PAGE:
Crisis textline: Text HOME to 741-741

Talk To Someone Now:

FAQs about Trauma

What Is the Point of Talking About Previous Trauma? Why Not Just Build Skills to Move On?

Building coping skills is indeed one option for addressing trauma and its impact on mental, emotional, and relational health. In some situations, focusing solely on skills might be the most appropriate approach for moving on quickly. It's worth mentioning that discussing previous trauma in detail is never a requirement when working with me. Everyone has their own methods of self-preservation and the right to decide what they are comfortable discussing. If you're not ready to talk about something that could overwhelm you, we won't address it until you feel ready. This is a matter of basic respect; the aim to help should never warrant intrusive pressure.

What Makes Psychodynamic Therapy Different from CBT, DBT, or EMDR?

Short-term therapies like CBT, DBT, and EMDR have helped countless people. They offer quick, targeted ways to manage symptoms, which is wonderful. I have also compiled practical skills and strategies for clients who wish to learn concrete techniques. Psychodynamic therapy is generally a long-term approach. Many people who have tried short-term therapies and have seen some improvements may eventually opt for long-term therapy to delve deeper into their issues and enjoy a more personalized therapeutic experience. For those who find short-term therapy less effective, you may benefit from a more tailored, long-term approach, such as my client-centered psychodynamic therapy.

How Can I Determine if Short-Term or Long-Term Therapy Is a Better Option for Me?

Exploring therapy options is a brave step! Starting with short-term therapy is an excellent way to get a feel for the therapeutic process. This typically involves a series of about 12 sessions over 3 to 9 months, depending on your comfort and progress. If, at the end of it, you find something lacking or yearn for a deeper connection, you might consider my client-centered, long-term psychodynamic approach. Sometimes it takes a while to uncover what we really need, and that's perfectly okay. Take all the time you need to decide; this is your journey, and you should feel empowered at every step.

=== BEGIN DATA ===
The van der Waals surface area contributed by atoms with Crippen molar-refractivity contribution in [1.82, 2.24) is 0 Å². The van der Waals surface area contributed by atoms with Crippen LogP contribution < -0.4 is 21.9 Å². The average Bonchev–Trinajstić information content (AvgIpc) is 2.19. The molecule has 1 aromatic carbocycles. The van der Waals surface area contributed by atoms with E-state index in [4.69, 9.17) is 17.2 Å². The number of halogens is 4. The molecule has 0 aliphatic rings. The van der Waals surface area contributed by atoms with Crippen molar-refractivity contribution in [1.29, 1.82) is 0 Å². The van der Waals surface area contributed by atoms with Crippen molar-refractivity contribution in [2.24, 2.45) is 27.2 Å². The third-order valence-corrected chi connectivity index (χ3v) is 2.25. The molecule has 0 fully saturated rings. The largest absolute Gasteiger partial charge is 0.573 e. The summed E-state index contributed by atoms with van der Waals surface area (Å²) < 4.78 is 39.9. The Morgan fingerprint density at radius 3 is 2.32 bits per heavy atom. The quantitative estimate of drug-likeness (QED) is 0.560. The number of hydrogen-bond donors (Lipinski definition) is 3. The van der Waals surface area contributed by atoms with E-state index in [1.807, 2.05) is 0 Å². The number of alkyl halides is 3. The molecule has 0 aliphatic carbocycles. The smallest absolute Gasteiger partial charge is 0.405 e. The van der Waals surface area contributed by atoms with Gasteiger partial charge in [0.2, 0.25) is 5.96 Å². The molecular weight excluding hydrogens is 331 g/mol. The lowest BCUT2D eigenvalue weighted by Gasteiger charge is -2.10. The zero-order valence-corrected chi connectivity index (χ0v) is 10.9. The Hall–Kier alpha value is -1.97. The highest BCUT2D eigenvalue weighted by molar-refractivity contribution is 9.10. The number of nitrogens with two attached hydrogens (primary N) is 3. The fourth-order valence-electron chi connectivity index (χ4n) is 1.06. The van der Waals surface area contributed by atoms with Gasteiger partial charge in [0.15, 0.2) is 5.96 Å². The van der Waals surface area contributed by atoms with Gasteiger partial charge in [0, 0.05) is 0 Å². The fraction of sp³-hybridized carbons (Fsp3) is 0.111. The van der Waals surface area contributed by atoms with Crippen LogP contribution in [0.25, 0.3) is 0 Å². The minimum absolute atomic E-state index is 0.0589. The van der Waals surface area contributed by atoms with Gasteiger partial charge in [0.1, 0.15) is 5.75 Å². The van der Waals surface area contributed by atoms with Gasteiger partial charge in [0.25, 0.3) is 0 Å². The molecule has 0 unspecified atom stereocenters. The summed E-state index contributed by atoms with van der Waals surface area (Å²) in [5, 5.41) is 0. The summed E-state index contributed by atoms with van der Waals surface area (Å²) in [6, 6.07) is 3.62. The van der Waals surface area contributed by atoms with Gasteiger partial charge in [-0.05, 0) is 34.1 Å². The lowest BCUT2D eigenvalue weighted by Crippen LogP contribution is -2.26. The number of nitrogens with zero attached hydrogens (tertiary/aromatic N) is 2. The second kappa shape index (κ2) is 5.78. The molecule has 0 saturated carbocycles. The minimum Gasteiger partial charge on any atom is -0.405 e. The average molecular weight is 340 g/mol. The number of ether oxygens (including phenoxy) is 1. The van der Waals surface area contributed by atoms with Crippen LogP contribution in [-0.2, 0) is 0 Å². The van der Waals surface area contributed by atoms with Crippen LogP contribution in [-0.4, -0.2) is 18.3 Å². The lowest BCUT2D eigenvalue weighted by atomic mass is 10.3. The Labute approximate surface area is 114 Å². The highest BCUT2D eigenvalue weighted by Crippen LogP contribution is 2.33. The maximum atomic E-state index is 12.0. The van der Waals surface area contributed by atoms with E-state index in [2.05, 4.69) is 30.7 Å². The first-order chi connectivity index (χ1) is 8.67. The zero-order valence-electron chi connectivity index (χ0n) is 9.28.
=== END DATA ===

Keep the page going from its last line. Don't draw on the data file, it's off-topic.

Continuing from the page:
"The toxic memories of trauma governed my life for years. But psychodynamic therapy made me feel seen and set me free"

Lucia Osborne-CrowleyPsychodynamic therapy helped me overcome trauma when CBT couldn’tPsyche:

Psychodynamic Psychotherapy 

for Trauma Recovery

The Benefits of Psychodynamic Therapy

In the vast field of psychotherapeutic approaches, psychodynamic psychotherapy stands out as one of the most enduring and influential modalities, particularly when addressing trauma and trauma-related issues. Here's why this approach holds tremendous potential for individuals grappling with traumatic experiences from the past:

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Depth Exploration

Unlike some other therapeutic modalities, psychodynamic psychotherapy delves deep into the unconscious mind. It seeks to uncover and address repressed memories, feelings, and unresolved conflicts from the past, many of which may be linked to trauma. By understanding these root causes, individuals can achieve profound healing over time.


The therapeutic relationship in psychodynamic therapy is central to the healing process. This relationship provides a safe space for individuals to recreate and understand past relational dynamics, especially those that might have contributed to their trauma. Over time, this fosters trust, which is crucial for trauma survivors.